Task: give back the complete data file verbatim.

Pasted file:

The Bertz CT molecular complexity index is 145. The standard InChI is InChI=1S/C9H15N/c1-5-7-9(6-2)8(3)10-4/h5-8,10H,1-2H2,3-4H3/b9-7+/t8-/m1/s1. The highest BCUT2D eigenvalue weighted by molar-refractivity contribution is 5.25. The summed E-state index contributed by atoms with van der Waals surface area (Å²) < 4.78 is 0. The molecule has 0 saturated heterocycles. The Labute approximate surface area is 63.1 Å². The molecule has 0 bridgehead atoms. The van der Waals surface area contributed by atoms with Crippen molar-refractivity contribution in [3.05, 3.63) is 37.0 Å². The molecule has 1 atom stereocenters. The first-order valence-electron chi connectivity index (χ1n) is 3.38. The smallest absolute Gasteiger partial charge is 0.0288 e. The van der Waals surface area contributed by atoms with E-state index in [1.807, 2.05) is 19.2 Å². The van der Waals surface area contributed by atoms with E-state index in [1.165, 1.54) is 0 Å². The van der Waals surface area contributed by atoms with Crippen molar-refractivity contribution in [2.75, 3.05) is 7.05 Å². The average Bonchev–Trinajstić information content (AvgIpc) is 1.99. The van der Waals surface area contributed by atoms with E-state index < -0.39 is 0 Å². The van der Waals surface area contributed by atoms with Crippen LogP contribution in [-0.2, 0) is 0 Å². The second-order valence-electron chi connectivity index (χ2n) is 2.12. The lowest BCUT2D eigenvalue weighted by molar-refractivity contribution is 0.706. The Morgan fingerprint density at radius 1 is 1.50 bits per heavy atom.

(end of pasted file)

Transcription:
The Bertz CT molecular complexity index is 145. The standard InChI is InChI=1S/C9H15N/c1-5-7-9(6-2)8(3)10-4/h5-8,10H,1-2H2,3-4H3/b9-7+/t8-/m1/s1. The highest BCUT2D eigenvalue weighted by molar-refractivity contribution is 5.25. The summed E-state index contributed by atoms with van der Waals surface area (Å²) < 4.78 is 0. The molecule has 0 saturated heterocycles. The Labute approximate surface area is 63.1 Å². The molecule has 0 bridgehead atoms. The van der Waals surface area contributed by atoms with Crippen molar-refractivity contribution in [3.05, 3.63) is 37.0 Å². The molecule has 1 atom stereocenters. The first-order valence-electron chi connectivity index (χ1n) is 3.38. The smallest absolute Gasteiger partial charge is 0.0288 e. The van der Waals surface area contributed by atoms with E-state index in [1.807, 2.05) is 19.2 Å². The van der Waals surface area contributed by atoms with E-state index in [1.165, 1.54) is 0 Å². The van der Waals surface area contributed by atoms with Crippen molar-refractivity contribution in [2.75, 3.05) is 7.05 Å². The average Bonchev–Trinajstić information content (AvgIpc) is 1.99. The van der Waals surface area contributed by atoms with E-state index < -0.39 is 0 Å². The van der Waals surface area contributed by atoms with Crippen LogP contribution in [-0.2, 0) is 0 Å². The second-order valence-electron chi connectivity index (χ2n) is 2.12. The lowest BCUT2D eigenvalue weighted by molar-refractivity contribution is 0.706. The Morgan fingerprint density at radius 1 is 1.50 bits per heavy atom.